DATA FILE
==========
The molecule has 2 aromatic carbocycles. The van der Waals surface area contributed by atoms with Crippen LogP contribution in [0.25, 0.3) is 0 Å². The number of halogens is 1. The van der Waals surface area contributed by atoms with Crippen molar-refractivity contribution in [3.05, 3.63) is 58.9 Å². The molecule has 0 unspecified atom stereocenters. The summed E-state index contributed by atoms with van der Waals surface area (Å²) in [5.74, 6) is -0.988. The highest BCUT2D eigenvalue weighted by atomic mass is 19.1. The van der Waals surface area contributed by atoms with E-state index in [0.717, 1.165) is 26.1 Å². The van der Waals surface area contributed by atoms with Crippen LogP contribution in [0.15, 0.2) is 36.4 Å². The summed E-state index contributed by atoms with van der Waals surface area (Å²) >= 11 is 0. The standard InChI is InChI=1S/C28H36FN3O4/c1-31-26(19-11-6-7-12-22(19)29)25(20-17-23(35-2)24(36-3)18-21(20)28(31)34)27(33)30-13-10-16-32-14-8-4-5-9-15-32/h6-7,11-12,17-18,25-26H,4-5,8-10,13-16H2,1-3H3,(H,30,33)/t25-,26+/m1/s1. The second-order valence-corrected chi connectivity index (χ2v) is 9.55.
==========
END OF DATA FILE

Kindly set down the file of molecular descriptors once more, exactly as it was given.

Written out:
The molecule has 2 aromatic carbocycles. The van der Waals surface area contributed by atoms with Crippen LogP contribution in [0.25, 0.3) is 0 Å². The number of halogens is 1. The van der Waals surface area contributed by atoms with Crippen molar-refractivity contribution in [3.05, 3.63) is 58.9 Å². The molecule has 0 unspecified atom stereocenters. The summed E-state index contributed by atoms with van der Waals surface area (Å²) in [5.74, 6) is -0.988. The highest BCUT2D eigenvalue weighted by atomic mass is 19.1. The van der Waals surface area contributed by atoms with E-state index in [0.717, 1.165) is 26.1 Å². The van der Waals surface area contributed by atoms with Crippen LogP contribution in [0.15, 0.2) is 36.4 Å². The summed E-state index contributed by atoms with van der Waals surface area (Å²) >= 11 is 0. The standard InChI is InChI=1S/C28H36FN3O4/c1-31-26(19-11-6-7-12-22(19)29)25(20-17-23(35-2)24(36-3)18-21(20)28(31)34)27(33)30-13-10-16-32-14-8-4-5-9-15-32/h6-7,11-12,17-18,25-26H,4-5,8-10,13-16H2,1-3H3,(H,30,33)/t25-,26+/m1/s1. The second-order valence-corrected chi connectivity index (χ2v) is 9.55.